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Who Do You Say I Am?
The Gospel of Mark
Ashamed?

 On a hot and windy night in July of 64 AD a fire broke out in a crowded suburb of Rome. It burned for 9 days.   The fire spread through the narrow, twisting, closely packed together apartments.  In this lower area of Rome there were no open areas so, the fire spread out of control.  Nearly half of Rome was destroyed. 

 

Nero heard the news from his Palace at Antium.  Nero rushed back to Rome just in time to see his Palatine Palace in flames. His newly built mansion, the Domus Transitoria, was nothing but a pile of smoldering ashes. Nero immediately organized a team of firefighters and provided shelter for the panic-stricken people who had been left homeless.

 

--Some said Nero ordered the fire so he could build a new palace. 

--Some said arsonists started the fire to be able to loot the city.

--It was, most likely, an accident.

 

But, it didn’t matter, Nero needed a scapegoat. Nero needed to blame someone because the Senate was suspicious. The people pointed their fingers at Nero.  So, Nero pointed his fingers at the… Christians.  Nero rounded up Christians. Some he imprisoned.  Some he tortured.  Some he executed. Nero persecuted Christians in Rome from 64 to 68 AD.  Accounts differ, but evidently there were a number of Christians killed during these four years. 

--Paul was among those killed. Paul was a Roman citizen, so he was beheaded.

--Peter was crucified upside down around 68 AD.

--Just after Peter’s death, because he could not change people’s belief that he had set the fire, Nero, at age 30, took his own life… with a knife to his own neck.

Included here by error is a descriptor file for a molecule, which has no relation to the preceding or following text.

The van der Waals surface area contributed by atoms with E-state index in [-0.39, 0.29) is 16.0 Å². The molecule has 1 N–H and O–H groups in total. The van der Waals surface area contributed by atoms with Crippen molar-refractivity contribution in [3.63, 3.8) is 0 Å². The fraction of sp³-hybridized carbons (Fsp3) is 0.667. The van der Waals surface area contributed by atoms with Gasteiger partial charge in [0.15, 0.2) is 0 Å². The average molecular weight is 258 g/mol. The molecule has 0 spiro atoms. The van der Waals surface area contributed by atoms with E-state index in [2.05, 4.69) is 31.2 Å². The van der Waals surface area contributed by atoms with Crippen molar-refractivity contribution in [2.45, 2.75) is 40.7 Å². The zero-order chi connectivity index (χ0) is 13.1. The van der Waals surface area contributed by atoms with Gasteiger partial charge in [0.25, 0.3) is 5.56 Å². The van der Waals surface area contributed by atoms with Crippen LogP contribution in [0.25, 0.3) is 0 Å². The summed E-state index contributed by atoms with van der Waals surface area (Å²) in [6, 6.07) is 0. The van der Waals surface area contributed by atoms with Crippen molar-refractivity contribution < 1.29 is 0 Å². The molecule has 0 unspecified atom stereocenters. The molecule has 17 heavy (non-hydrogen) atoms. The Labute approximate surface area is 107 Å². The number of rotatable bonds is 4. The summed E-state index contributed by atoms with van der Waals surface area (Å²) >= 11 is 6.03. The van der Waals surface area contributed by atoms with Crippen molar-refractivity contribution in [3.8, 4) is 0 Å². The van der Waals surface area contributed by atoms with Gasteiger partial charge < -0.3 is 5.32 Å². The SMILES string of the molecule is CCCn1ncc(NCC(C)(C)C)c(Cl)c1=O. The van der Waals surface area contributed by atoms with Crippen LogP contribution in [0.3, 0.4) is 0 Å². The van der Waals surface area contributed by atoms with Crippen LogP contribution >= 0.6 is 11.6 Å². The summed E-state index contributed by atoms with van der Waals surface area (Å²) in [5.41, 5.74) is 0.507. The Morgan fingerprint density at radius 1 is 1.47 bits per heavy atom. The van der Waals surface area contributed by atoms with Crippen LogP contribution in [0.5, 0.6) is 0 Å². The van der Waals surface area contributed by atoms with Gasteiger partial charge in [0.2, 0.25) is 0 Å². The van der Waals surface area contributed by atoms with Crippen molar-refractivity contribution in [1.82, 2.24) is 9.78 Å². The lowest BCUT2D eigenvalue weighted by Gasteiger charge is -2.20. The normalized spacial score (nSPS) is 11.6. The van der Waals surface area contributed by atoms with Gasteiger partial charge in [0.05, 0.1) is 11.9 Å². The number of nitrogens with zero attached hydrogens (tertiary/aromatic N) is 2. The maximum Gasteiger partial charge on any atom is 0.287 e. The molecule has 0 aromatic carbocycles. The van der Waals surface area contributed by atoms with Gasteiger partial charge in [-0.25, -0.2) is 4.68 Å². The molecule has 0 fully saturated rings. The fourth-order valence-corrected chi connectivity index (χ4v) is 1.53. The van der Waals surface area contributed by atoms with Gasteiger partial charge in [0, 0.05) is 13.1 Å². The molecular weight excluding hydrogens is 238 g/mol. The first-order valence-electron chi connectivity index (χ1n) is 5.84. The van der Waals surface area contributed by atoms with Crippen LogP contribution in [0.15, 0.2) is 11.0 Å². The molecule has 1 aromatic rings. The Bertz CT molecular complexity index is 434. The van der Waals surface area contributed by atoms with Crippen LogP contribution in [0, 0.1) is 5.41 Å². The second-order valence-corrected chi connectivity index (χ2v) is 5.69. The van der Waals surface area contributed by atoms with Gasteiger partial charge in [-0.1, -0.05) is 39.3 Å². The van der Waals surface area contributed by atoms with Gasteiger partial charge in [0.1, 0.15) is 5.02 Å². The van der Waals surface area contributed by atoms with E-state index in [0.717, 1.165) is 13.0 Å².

The Gospel of Mark was written during this period for these Christians.  This year, as we have been studying the Gospel of Mark, we keep reminding ourselves that the first to read Mark’s Gospel were those Christians who were blamed for the fire.  The first to read our Gospel were Christians who faced death on crosses.

 

This morning we are at the heart of the Gospel.  We are at the end of chapter 8.  We must hear Jesus words through the ears of those Roman Christians in 64 AD, as they faced Nero’s blame.

 

Let’s begin where we stopped last week.

 

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Mark 8:27-31 And Jesus went on with his disciples to the villages of Caesarea Philippi. And on the way he asked his disciples, "Who do people say that I am?"  And they told him, "John the Baptist; and others say, Elijah; and others, one of the prophets."  And he asked them, "But who do you say that I am?" Peter answered him, "You are the Christ."  And he strictly charged them to tell no one about him.  And he began to teach them that the Son of Man must suffer many things and be rejected by the elders and the chief priests and the scribes and be killed, and after three days rise again.